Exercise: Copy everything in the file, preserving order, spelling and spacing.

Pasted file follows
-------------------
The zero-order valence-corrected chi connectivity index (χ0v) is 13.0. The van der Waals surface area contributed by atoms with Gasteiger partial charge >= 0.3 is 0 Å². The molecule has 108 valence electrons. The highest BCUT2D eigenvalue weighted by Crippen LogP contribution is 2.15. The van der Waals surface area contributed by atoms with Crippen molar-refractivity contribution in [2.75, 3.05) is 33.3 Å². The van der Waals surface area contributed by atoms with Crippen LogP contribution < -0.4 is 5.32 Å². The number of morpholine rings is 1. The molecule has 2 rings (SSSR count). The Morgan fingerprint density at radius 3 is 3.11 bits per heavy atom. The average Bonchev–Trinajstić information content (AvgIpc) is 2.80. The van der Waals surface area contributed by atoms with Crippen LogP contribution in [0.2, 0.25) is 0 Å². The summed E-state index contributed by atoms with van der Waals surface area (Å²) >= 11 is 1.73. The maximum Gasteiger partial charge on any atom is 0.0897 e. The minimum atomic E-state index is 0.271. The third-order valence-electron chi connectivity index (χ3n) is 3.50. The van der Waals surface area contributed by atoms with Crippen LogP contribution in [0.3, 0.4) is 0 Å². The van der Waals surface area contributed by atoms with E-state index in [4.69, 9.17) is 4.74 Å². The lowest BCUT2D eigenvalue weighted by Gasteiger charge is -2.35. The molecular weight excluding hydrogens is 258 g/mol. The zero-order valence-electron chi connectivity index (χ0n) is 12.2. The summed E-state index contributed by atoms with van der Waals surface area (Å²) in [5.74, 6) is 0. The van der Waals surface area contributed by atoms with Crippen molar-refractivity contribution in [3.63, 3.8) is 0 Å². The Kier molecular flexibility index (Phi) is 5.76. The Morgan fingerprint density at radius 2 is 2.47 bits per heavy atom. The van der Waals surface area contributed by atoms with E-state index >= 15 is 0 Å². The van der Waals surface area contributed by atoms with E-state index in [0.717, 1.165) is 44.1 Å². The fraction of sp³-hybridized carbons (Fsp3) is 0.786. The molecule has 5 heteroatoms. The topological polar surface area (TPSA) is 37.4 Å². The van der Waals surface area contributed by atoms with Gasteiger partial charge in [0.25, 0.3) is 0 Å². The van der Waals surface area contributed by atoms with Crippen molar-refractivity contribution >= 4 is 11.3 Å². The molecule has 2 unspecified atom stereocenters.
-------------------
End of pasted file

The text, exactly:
The zero-order valence-corrected chi connectivity index (χ0v) is 13.0. The van der Waals surface area contributed by atoms with Gasteiger partial charge >= 0.3 is 0 Å². The molecule has 108 valence electrons. The highest BCUT2D eigenvalue weighted by Crippen LogP contribution is 2.15. The van der Waals surface area contributed by atoms with Crippen molar-refractivity contribution in [2.75, 3.05) is 33.3 Å². The van der Waals surface area contributed by atoms with Crippen LogP contribution < -0.4 is 5.32 Å². The number of morpholine rings is 1. The molecule has 2 rings (SSSR count). The Morgan fingerprint density at radius 3 is 3.11 bits per heavy atom. The average Bonchev–Trinajstić information content (AvgIpc) is 2.80. The van der Waals surface area contributed by atoms with Crippen LogP contribution in [0.2, 0.25) is 0 Å². The summed E-state index contributed by atoms with van der Waals surface area (Å²) >= 11 is 1.73. The maximum Gasteiger partial charge on any atom is 0.0897 e. The minimum atomic E-state index is 0.271. The third-order valence-electron chi connectivity index (χ3n) is 3.50. The van der Waals surface area contributed by atoms with Crippen LogP contribution in [0.3, 0.4) is 0 Å². The van der Waals surface area contributed by atoms with E-state index in [4.69, 9.17) is 4.74 Å². The lowest BCUT2D eigenvalue weighted by Gasteiger charge is -2.35. The molecular weight excluding hydrogens is 258 g/mol. The zero-order valence-electron chi connectivity index (χ0n) is 12.2. The summed E-state index contributed by atoms with van der Waals surface area (Å²) in [5.74, 6) is 0. The van der Waals surface area contributed by atoms with Crippen molar-refractivity contribution in [3.63, 3.8) is 0 Å². The Kier molecular flexibility index (Phi) is 5.76. The Morgan fingerprint density at radius 2 is 2.47 bits per heavy atom. The van der Waals surface area contributed by atoms with E-state index >= 15 is 0 Å². The van der Waals surface area contributed by atoms with E-state index in [0.717, 1.165) is 44.1 Å². The fraction of sp³-hybridized carbons (Fsp3) is 0.786. The molecule has 5 heteroatoms. The topological polar surface area (TPSA) is 37.4 Å². The van der Waals surface area contributed by atoms with Gasteiger partial charge in [0.25, 0.3) is 0 Å². The van der Waals surface area contributed by atoms with Crippen molar-refractivity contribution >= 4 is 11.3 Å². The molecule has 2 unspecified atom stereocenters.